time don’t be rushed to put them back in. If you think again there’s a possibility of a concussion, do some further evaluation even if it means they might not play that day. And then they’re talking about removing them, evaluating them, if you’ve decided they have a concussion they need to go through the rest rehabilitation. We’ll talk a little bit about when to refer, how long it takes to recover, how to return to sports, and reconsider they’re
talking about elite athletes and children again we’ll review that. Residual effects and sequelae and then what do we do for prevention and risk reduction. And like I said unfortunately there’s no
earth-shattering news here we need more research we don’t have it but we’ll go
through again I, you know, we’ve got, we’ve done sports related concussions probably three or four times by now I would say so if you’re tuning into these lectures you know the definition but i’ll just review it so we’re all on the same page usually a direct blow to the head, face, neck, elsewhere in the body. The impulsive force transmitted to the head, brain gets moved around and the brain doesn’t like that you get this fairly rapid onset of what we call short-lived and pyramid of
neurologic function. So really concussions are somewhere in the four week or less range for the most part. I do think it’s important to note
that when you think someone has a concussion, oftentimes that first five or ten minutes I wasn’t sure. And they seemed pretty good and they could talk to me and they could say the things I wanted them to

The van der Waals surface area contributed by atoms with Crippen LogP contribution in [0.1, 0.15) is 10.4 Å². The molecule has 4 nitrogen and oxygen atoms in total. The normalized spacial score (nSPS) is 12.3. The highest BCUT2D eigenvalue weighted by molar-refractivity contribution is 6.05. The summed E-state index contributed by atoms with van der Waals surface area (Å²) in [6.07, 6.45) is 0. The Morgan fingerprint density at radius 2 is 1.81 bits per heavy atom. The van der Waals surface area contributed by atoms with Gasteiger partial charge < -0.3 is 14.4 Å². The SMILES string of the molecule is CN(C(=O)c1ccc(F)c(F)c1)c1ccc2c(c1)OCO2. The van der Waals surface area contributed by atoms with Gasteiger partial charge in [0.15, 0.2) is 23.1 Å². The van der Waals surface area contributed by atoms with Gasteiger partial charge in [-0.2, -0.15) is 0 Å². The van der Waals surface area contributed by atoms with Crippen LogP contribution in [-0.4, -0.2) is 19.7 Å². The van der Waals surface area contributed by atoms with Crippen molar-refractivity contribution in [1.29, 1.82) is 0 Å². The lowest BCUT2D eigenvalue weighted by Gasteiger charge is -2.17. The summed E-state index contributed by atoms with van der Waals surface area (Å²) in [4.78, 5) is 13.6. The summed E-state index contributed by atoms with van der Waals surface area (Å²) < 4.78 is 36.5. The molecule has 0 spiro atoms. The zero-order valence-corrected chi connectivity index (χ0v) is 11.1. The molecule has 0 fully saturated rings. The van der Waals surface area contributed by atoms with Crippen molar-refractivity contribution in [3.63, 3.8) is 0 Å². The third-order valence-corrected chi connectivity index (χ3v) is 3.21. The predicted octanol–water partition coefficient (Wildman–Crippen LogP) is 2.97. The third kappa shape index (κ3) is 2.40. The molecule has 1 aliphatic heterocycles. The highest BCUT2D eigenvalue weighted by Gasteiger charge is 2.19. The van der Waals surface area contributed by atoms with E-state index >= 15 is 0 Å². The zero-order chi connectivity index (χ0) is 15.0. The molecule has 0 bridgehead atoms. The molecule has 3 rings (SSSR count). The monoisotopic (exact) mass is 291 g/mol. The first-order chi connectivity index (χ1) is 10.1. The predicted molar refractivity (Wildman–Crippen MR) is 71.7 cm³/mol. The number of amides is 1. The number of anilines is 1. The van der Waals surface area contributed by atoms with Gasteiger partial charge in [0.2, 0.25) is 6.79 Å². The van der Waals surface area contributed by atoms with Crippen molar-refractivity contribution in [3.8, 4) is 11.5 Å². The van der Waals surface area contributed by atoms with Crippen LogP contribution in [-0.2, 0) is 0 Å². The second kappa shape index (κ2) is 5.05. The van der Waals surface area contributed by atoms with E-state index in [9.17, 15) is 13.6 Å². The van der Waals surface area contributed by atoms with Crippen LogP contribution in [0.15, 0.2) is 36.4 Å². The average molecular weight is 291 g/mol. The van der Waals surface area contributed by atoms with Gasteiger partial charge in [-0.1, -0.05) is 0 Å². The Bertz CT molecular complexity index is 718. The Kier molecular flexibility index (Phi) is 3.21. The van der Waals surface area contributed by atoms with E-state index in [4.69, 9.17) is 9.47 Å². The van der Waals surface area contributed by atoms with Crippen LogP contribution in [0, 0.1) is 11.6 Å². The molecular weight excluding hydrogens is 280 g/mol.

say and oftentimes I’d wait just I don’t [inaudible] give them ten or twelve minutes and I’d go back and retalk to them and then it became very clear to me that
they did have a concussion. So, those first couple minutes, you know, it just
happened, they’re walking off the field or the court or wherever you are it’s not always super clear that they have a concussion yet, their brain hasn’t come to the point where, all the chemical neurotransmitters and the glucose theory and all that’s happened so give yourself a little time if you’re not sure it often becomes very clear in ten to twenty minutes and then all of a sudden
they’re you know off like this and you think to yourself, boy I’m glad I didn’t put him right back in. So, if you’re suspicious give yourself a little bit of time because it can take a little bit longer than you think for some of that
to show up. This typically due to functional disturbance rather than
structural injury. It’s probably changing we probably just don’t have the tools to identify the structural injury at the micro level. But as we get some of the
new MRIs and brain flow studies and things it probably is indeed structural it’s just what we would call minor head trauma because with the tools we
use like cat scans and MRIs you really don’t tend to see anything. So, probably in the future we”ll be better at saying, yeah there is some type of structural
injury here too. There’s this wide range of clinical symptoms which can fool you and again, you may or may not have a loss of consciousness. Typically though the